Woodside v. City of Atlanta, 19906

Decision Date07 March 1958
Docket NumberNo. 19906,19906
Citation214 Ga. 75,103 S.E.2d 108
PartiesWOODSIDE et al. v. CITY OF ATLANTA et al.
CourtGeorgia Supreme Court

Syllabus by the Court

1. The Supreme Court has jurisdiction where some provision of the Constitution of this State is directly in question and when the meaning of such provision is either doubtful under its own terms or has been rendered so by the decisions of this court. Since the instant case is of that character, this court has jurisdiction of it.

2. The motion to dismiss the writ of error is without merit.

3. For the reason stated in the corresponding division of the opinion, tender to the condemess of the assessors' award of compensation for the property sought to be condemned, or payment of it into the registry of the court on their refusal to accept it, was a condition precedent to the condemnor's right to file and prosecute an appeal to a jury in the Superior Court of Fulton County.

Houston White, Atlanta, for plaintiff in error.

Mitchell, Clarke & Anderson, Atlanta, Ben F. Johnson, Deputy Asst. Atty. Gen., for defendant in error.

J. C. Savage, J. M. B. Bloodworth, Newell Edenfield, Henry L. Bowden, Robert S. Wiggins, Ferrin Mathews, Martin McFarland, Atlanta, for party at interest, not party to record.

CANDLER, Justice.

Pursuant to the provisions of Chapter 36-11 of the Code of 1933, as amended by an act which the legislature passed in 1938 (Ga.L.1937-38, Ex.Sess., p. 251), the City of Atlanta filed a proceeding in rem to condemn certain realty, alleging that acquisition of it was necessary for the construction of the North-South Expressway from Baker Street to Memorial Drive. Among those named as defendants were John J. Woodside, Jr., John J. Woodside Storage Company, Inc., and several other named persons who are described in the petition as lien-claimants, to a portion of the proceeds. Assessors were duly selected, and an award was made after the parties had been fully heard. The award as thus made was timely filed with and recorded by the Clerk of the Superior Court of Fulton County. The condemnor, being dissatisfied with the amount of the award and within the time allowed therefor, filed its appeal to a jury in the proper court of Fulton County. Thereafter, John J. Woodside, Jr., and John J. Woodside Storage Co., Inc., filed a motion to dismiss the appeal on the ground that the amount of the assessors' award had not been tendered to them or paid into the registry of the court for their benefit prior to or at the time of filing the appeal, and that such tender or such payment was a condition precedent to the condemnor's right to enter an appeal to a jury. The motion as amended alleges at great length the injury, damage, inconvenience and loss of substantial property rights which the movants have sustained in consequence of the pending condemnation proceeding against their property, but the amended motion alleges that the condemnor has not taken actual physical possession of the property involved. The amended motion to dismiss the appeal was stricken and the exception is to that judgment.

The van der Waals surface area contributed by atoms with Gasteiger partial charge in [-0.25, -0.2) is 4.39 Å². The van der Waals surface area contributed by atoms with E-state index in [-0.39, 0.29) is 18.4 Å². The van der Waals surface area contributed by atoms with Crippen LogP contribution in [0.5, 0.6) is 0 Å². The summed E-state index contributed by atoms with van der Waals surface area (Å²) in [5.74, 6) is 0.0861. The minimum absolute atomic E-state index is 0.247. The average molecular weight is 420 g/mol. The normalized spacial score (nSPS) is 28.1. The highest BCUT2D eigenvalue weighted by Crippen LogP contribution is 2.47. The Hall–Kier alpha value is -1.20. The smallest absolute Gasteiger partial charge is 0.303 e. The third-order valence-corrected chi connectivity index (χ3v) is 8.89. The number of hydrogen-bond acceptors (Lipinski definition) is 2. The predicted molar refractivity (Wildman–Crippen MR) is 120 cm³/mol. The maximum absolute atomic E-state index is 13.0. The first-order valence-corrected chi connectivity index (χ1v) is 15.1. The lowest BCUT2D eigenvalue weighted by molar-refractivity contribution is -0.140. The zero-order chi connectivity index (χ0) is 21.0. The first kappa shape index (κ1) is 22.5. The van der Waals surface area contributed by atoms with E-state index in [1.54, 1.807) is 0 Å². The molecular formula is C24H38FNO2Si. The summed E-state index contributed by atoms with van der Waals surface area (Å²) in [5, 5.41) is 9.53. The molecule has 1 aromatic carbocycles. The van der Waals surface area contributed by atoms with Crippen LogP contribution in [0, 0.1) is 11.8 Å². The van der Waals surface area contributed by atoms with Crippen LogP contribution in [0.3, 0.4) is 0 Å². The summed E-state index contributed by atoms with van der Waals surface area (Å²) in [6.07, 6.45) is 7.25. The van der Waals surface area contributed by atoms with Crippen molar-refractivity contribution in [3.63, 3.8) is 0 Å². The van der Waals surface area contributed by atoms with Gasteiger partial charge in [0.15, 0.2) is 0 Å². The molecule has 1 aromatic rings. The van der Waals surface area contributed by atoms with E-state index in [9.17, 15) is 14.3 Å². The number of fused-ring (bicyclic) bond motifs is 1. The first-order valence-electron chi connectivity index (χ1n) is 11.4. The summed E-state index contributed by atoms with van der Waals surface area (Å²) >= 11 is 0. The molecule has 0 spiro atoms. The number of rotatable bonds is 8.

1. While in banc and during our consideration of the instant case, a question concerning this court's jurisdiction arose, and that is a question which we must always determine, with or without motion of a party. Brockett v. Maxwell, 200 Ga. 213, 36 S.E.2d 638. And since the instant case must be transferred to the Court of Appeals for decision if this court does not have jurisdiction of it, we will deal with and dispose of that question first. By article 6, section 2, paragraph 4 of the Constitution of 1945, this court has jurisdiction 'in all cases that involve the construction of the Constitution of the State of Georgia or of the United States.' Code, § 2-3704. The words 'construction of the Constitution,' etc., as thus employed, contemplate construction where the meaning of some provision of the Constitution is directly in question and doubtful either under its own terms or under the decisions of this court or the decisions of the Supreme Court of the United States. Gulf Paving Co. v. City of Atlanta, 149 Ga. 114, 99 S.E. 374; Thompson v. State, 199 Ga. 250, 33 S.E.2d 903, and citations. In the instant case, the motion to dismiss the condemnor's appeal to a jury in the superior court was based squarely on the proposition that payment of the assessors' award of compensation for the property involved was a condition precedent to the condemnor's right to file and prosecute its appeal. To decide that question which is directly presented by the writ of error, we must necessarily construe and from such construction determine the meaning of article 1, section 3, paragraph 1 of the Constitution of this State, which declares that private property shall not be taken or damaged, for public purposes, until just and adequate compensation for it is first paid to the owner. Does this provision mean only that payment of just and adequate compensation must precede an actual physical taking in toto of the owner's property for a public use, or does it also mean that payment of just and adequate compensation must precede the taking of some substantial right of property which an owner has in his land? So far as we have been able to find, this court has not had for decision a case where that exact question was directly presented, but several decisions rendered by this court do contain language which strongly indicate that our constitutional guarantee of payment before private property can be 'taken' for a public use means and is limited to an actual physical taking in toto of the owner's land. Among such cases it Hurt v. City of Atlanta, 100 Ga. 274, 28 S.E. 65, 67, where it was said: 'The 'taking' referred to in the constitutional paragraph under consideration means a physical, tangible appropriation of the property of another.' That case, however, did not involve the city's right to take private property for a public use without first paying the owner just and adequate compensation for it; it was an action brought by Mrs. Hurt n 1893 against the City of Atlanta to recover damages allegedly sustained by her in consequence of acts which diminished the value of certain realty owned by her, consisting of a lot fronting on Forsyth Street and a building thereon. The nature of her case will be readily apprehended from the following condensed statement of the facts. The city in 1892 had, under express legislative authority, caused to be constructed longitudinally in Forsyth Street a bridge which spanned a number of railway tracks. The width of the bridge coincided with that of the street and the adjacent sidewalks, and it therefor occupied all of the public thoroughfare upon which Mrs. Hurt's property abutted; but it did not encroach upon her land, and no part of her land or building was actually taken from her. It appeared from the evidence that the erection of the bridge rendered ingress to and egress from her building less convenient than formerly and consequently diminished its rental value; but it also appeared that, independently of all other causes, the market value of the property as a whole was considerably enhanced by and because of the erection of the bridge, and that by making alterations in the building so as to properly adjust it to the bridge, it would, even after allowing for the cost of the needed changes, and taking into account an increase in the value of the land, pay in rents a higher percent on her investment than before. The case resulted in a verdict for the defendant, and this court affirmed a judgment denying her a new trial. The language from the opinion in this case, as quoted above, is of course, purely obiter dictum; as to when property is 'taken' within the meaning of our Constitution, which was not involved. Austin v. Augusta Terminal Ry. Co., 108 Ga. 671, 34 S.E. 852, 47 L.R.A. 755, is another case which contains language indicating that our constitutional guarantee of payment before private property can be 'taken' for a public use means and is limited to an actual physical taking of the owner's property; but that case, like the Hurt case, did not involve the question of taking property through an exercise of the right of eminent domain, but it was also an ordinary suit for damages growing out of acts which allegedly diminished the value of the plaintiff's realty; and as pointed out in the Hurt case, supra, there is a broad distinction between cases of that character and those where private property is being taken from the owner for a public use. See, in this connection, Moore v. City of Atlanta, 70 Ga. 611, 612. By those two decisions, and by others which could be cited where a similar obiter dictum was used by this court, we think that the meaning of the aforementioned provision of our Constitution, if not already doubtful under its own terms, has been rendered doubtful thereby, and that jurisdiction of the present case should be entertained by this court for the purpose of determining what our constitutional provision requiring payment of just and adequate compensation to the owner before private property can be taken for a public use actually means. Crumb v. State, 205 Ga. 547, 54 S.E.2d 639, is a case where this court entertained jurisdiction for the purpose of construing a provision of the Federal Constitution. There the accused was convicted of a misdemeanor, and this court, with all of the Justices concurring, entertained jurisdiction of his case when the only basis for such jurisdiction was a proper construction of the Fourteenth Amendment to the Constitution of the United States. It was Crumb's contention that the clause of the Constitution just referred to did not allow a systematic exclusion of men from jury service because of their race or color. Its analogy to the present case is so complete that no reasonable argument can be offered why a constitutional question sufficient to give us jurisdiction was there...